EVENT RECAP –– Hosted by POLITICO and presented by Southwest Airlines

On June 12, 2024, leaders in the civil aviation industry gathered for Flight Path: State of the Airline Industry. As several panelists mentioned, the industry is entering a challenging period. The Flight Path panelists discussed developments such as persistent infrastructure and staffing issues, quality concerns at Boeing, and the recently passed Federal Aviation Administration (FAA) Reauthorization Act of 2024 (“the reauthorization”). 

A Conversation with Sen. Jerry Moran (R-Kan.)

Moderator: Anthony Adragna, Congressional Reporter @ POLITICO

Senator Jerry Moran (R-Kan.) is the ranking member of the Subcommittee on Aviation Safety, Operations, and Innovation, which has jurisdiction over civil aviation and relevant government agencies. Recently, Sen. Moran was one of four sponsors of the reauthorization, which aims to address the primary concerns of the civil aviation industry, including funding, air traffic control understaffing, and aircraft safety.

Sen. Moran emphasized that if unsafe practices dominate the civil aviation industry, the public will lose faith in the FAA, airlines, and aircraft manufacturers. Therefore, he believes the FAA must investigate incidents, determine what went wrong, and make suggestions for improvement.

Sen. Moran also addressed understaffing in air traffic control (ATC), another common concern. ATC is essential for safe airspace, but there is a nationwide shortage of approximately three thousand air traffic controllers. The reauthorization requires maximum hiring targets and improved staffing standards to close the gap. Additionally, Sen. Moran emphasized the role of technical schools and universities in developing the next generation of ATC professionals.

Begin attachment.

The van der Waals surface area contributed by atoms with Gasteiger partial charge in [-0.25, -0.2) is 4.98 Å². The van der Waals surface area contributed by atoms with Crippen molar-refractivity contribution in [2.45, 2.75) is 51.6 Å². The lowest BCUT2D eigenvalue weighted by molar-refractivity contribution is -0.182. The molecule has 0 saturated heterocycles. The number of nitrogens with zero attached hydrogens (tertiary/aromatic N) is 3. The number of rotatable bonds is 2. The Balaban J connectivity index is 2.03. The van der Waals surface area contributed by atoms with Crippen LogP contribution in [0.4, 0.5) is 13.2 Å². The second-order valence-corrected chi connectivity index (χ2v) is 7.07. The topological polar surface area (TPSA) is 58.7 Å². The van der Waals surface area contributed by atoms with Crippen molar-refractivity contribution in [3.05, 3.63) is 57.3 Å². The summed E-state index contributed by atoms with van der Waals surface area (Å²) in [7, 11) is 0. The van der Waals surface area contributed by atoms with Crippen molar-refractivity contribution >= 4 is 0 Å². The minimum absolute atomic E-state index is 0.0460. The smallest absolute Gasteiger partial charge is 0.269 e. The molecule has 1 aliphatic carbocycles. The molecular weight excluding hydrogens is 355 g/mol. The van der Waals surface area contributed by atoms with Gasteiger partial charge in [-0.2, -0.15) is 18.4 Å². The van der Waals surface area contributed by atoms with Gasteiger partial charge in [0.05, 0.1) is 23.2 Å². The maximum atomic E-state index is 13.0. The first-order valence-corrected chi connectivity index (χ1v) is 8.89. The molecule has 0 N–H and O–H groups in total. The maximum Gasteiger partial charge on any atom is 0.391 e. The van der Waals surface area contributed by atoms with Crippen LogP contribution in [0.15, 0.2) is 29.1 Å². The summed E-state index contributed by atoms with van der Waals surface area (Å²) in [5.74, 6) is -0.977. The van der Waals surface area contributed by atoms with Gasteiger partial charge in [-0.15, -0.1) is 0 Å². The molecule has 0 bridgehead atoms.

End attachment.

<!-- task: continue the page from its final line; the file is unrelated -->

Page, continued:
Sen. Moran believes that the reauthorization is a prime example of bipartisan leadership, with two Democrat and two Republican senators sponsoring the initial bill and strong bipartisan support. Sen. Moran shared that they set their political differences aside to achieve a shared goal, and he hopes future bills can be drafted with similar cooperation.

A Conversation with FAA Administrator Michael Whitaker

Moderator: Oriana Pawlyk, Aviation Reporter @ POLITICO

Michael Whitaker was unanimously confirmed as FAA Administrator by the Senate on October 24, 2023. At both his confirmation hearing and at Flight Path, he focused on safety, innovation, and staffing shortages in aviation.

Safety concerns at Boeing have impacted Mr. Whitaker’s tenure as FAA Administrator. Although he did not comment on specific Boeing factory practices, Mr. Whitaker was concerned that the company prioritized production over safety. Now, Mr. Whitaker is pleased with Boeing’s consistent emphasis on shifting culture in its mandated quality improvement plan. He also expressed willingness to collaborate with airlines on oversight, as some have begun monitoring Boeing independently.

Mr. Whitaker also discussed the ATC shortage and airport technology, common concerns regarding America’s aviation infrastructure. He praised the new ATC hiring efforts in the reauthorization, although he noted that their effects would not be visible for several years. Mr. Whitaker’s stance on technological innovations was cautious. When asked about aging airport equipment, he responded that the FAA was focused less on adopting new technologies and more on the consistency of existing technologies.

Executive Conversation Presented by Southwest

Bob Jordan, President & CEO of Southwest Airlines

Cally Baute, Executive Vice President & General Manager, Media Business @ POLITICO